The new Juliana Wilder which promises to deliver both confidence on the descents and a flagrant disregard for gravity on the climbs.
Down-country bikes have been one of America’s coolest exports for a few years now, combining short travel with relaxed geometry to create a new sub- niche of XC bikes that rip (or trail bikes that pedal). The Juliana Wilder joins pocket rockets like the Transition Spur, Specialized Epic Evo and Mondraker F-Podium.
Juliana Wilder need to know
- Remember Superlight? The name used to belong to a short-travel XC bike, but has been repurposed for Santa Cruz’s new flexstay suspension.
- Three bottle cage mounts, two full carbon frame options and one lifetime warranty.
- 289g lighter than the outgoing Blur, at 10.9kg (24lb) in size large for the Wilder X01 AXS TR RSV.
- 29in carbon-fibre down-country bike with Superlight suspension and 115mm travel.
- Features new Reserve 28 XC wheelset on the top-end X01 CC model
The Wilder is part of a new three-bike line-up from Santa Cruz – including a new Santa Cruz Blur – with all models sharing the same frame and rolling on 29in wheels. The Blur is a full-suspension XC bike with 100mm travel front and rear, while the Wilder and Blur TR are more trail-bike orientated – the shock stroke has been extended to deliver 115mm travel, and it’s matched to a 120mm fork.
Most exciting though, Juliana and Santa Cruz have gone with a different suspension layout for the bikes, and it’s not VPP. So no counter-rotating links this time around. Instead there’s something new, called Superlight suspension, where the bikes use a single-pivot, swing-link-driven shock and flexstay to save weight. And Santa Cruz/Juliana has done this while retaining the familiar look of the previous model and a typically anorexic profile. The full carbon frame not only saves weight, but allows the engineers to optimise the flex characteristics around the seatstays, making them slender enough to bow as the suspension compresses. This is home turf for Juliana and Santa Cruz – the brands boast arguably the best- made dark stuff in the bike world, and as usual you can spec the bikes in both top-end CC and basic C carbon.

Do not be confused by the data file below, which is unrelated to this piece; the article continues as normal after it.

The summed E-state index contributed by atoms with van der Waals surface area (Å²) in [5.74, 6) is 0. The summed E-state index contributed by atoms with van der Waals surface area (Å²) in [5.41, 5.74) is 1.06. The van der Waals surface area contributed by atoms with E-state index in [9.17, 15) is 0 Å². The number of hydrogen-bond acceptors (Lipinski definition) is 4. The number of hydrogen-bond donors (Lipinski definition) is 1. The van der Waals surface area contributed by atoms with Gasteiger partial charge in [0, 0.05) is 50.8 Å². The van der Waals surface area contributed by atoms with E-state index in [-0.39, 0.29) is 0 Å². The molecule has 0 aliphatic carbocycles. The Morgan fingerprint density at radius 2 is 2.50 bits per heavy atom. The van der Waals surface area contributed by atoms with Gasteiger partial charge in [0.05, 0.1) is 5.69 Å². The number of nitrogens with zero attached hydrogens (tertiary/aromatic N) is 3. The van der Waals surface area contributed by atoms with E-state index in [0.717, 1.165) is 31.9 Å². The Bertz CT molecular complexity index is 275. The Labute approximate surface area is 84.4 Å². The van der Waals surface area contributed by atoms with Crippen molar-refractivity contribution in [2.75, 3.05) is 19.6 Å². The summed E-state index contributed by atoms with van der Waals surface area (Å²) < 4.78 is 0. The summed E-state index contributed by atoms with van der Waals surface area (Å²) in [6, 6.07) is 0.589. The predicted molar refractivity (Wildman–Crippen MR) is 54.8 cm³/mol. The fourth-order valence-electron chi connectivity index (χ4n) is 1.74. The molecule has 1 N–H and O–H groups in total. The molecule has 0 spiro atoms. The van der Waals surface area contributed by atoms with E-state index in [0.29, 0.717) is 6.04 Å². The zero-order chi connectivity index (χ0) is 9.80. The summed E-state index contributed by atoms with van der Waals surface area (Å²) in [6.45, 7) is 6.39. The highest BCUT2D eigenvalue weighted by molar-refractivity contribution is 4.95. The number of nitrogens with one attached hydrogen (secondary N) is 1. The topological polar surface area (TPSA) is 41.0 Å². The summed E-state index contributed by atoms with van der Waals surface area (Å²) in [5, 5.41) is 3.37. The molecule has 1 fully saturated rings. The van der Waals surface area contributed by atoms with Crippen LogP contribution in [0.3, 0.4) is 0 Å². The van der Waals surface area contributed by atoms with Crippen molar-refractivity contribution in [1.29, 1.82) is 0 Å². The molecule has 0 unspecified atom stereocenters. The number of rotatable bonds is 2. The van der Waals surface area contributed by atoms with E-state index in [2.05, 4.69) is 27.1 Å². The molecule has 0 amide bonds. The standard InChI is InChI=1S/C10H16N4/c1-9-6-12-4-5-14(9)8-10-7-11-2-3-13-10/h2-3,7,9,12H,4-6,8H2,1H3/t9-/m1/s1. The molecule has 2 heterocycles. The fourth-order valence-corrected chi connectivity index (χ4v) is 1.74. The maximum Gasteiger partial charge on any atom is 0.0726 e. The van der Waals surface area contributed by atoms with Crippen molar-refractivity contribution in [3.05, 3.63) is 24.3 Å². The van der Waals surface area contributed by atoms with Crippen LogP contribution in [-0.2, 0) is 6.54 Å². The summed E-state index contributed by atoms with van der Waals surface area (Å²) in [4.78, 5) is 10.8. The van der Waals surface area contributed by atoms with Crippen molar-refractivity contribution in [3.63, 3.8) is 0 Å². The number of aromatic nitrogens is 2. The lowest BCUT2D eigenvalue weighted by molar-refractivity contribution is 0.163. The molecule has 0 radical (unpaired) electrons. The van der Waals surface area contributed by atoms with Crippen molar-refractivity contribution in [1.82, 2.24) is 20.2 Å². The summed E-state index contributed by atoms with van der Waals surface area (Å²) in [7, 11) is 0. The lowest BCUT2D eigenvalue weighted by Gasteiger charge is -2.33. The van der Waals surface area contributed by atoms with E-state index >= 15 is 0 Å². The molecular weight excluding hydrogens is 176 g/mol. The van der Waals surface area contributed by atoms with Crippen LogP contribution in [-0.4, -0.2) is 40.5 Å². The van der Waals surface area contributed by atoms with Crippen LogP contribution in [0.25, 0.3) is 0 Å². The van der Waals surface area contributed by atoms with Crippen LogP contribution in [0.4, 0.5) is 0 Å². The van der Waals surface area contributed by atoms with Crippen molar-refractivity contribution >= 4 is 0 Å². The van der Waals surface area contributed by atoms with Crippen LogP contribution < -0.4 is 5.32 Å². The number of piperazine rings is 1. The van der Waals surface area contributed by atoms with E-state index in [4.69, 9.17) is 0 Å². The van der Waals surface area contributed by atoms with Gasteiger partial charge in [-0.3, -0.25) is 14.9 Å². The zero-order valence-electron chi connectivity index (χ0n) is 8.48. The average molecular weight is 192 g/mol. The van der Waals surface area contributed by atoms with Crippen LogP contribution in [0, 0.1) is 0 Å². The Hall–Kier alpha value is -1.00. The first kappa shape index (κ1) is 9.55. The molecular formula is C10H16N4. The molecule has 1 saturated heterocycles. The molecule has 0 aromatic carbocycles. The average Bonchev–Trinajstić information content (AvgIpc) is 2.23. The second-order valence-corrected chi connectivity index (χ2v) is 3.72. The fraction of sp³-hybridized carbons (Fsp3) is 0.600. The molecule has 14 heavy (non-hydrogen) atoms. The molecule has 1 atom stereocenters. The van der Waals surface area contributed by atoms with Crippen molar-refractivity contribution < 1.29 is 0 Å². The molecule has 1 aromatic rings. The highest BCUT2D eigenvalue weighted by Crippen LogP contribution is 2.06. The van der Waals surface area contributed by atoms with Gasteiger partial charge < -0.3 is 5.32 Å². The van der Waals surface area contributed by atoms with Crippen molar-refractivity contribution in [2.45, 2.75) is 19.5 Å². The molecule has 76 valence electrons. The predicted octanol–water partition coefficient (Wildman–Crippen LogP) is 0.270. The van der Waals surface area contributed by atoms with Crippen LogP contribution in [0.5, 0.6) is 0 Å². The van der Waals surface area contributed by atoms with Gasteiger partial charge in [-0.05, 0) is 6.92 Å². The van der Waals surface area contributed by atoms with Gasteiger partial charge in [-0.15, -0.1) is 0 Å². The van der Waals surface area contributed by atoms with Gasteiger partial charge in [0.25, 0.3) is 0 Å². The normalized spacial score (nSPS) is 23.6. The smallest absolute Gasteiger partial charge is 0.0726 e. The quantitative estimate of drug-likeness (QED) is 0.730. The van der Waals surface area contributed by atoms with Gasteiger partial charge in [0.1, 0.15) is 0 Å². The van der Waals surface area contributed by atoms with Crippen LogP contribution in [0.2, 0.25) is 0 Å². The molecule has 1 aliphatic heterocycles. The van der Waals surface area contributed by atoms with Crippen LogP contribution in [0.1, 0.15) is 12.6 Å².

What’s the Wilder been designed for then? With space for three water bottles (two inside the front triangle, one clinging on under the down tube) and the lightest design possible while still maintaining stiffness and mod cons like a dropper post and decent tyres, the bike is squarely aimed at all-day rides. Adventures that take you into the hills and mountains, bucket-list rides that demand as much daylight as possible, and evenings exploring straight from your door. Mountain biking, then.
Geometry-wise, the Wilder backs up those claims. The head angle, at 67.1°, is a few degrees slacker than the Blur from last year, partly thanks to the longer fork, while the effective seat tube angle hovers around the 75° mark, depending on the sizes. There are just three sizes to pick from – small, medium or large – although the Blur is available in XL, and there are size-specific chainstays, meaning all the bikes in the range should have the same balance and ride feel. Rightly or wrongly, Juliana has a slightly more limited range of sizes, skewed towards the more popular options.
Now let’s talk money. Being a Juliana, the Wilder isn’t cheap. A frame and shock costs £3,299, then there are three C carbon models to pick from, ranging from £4,499 for the C R TR model with a RockShox SID RL fork, to £6,299 for the C XT TR with Fox Step Cast 34 Performance Elite and XT drivetrain. Then there are two lighter CC carbon models, X01 TR at £6,999 and X01 AXS TR RSV at £8,299 – both come with SRAM X01 drivetrains but the top-end bike also has the wireless AXS upgrade and carbon wheels.
Down-country or XC?
What is a down-country bike, and do you really want one? Good question. And probably yes, in that order. That’s the short answer. The long answer goes something like this: XC bikes typically have 80-100mm travel and are built to optimise low weight and high speed above all else, meaning they have quick-rolling tyres and don’t usually sport dropper posts. Down- country bikes have perhaps 20mm more travel and more relaxed geometry – a 65-67° head angle is about right. They sacrifice a little of that XC speed for grippier and tougher tyres, like the Maxxis Rekon with 3C compound here on the Wilder, and dropper posts. Do you want one? Likely yes, according to the N+1 formula, where N is the number of bikes you currently own.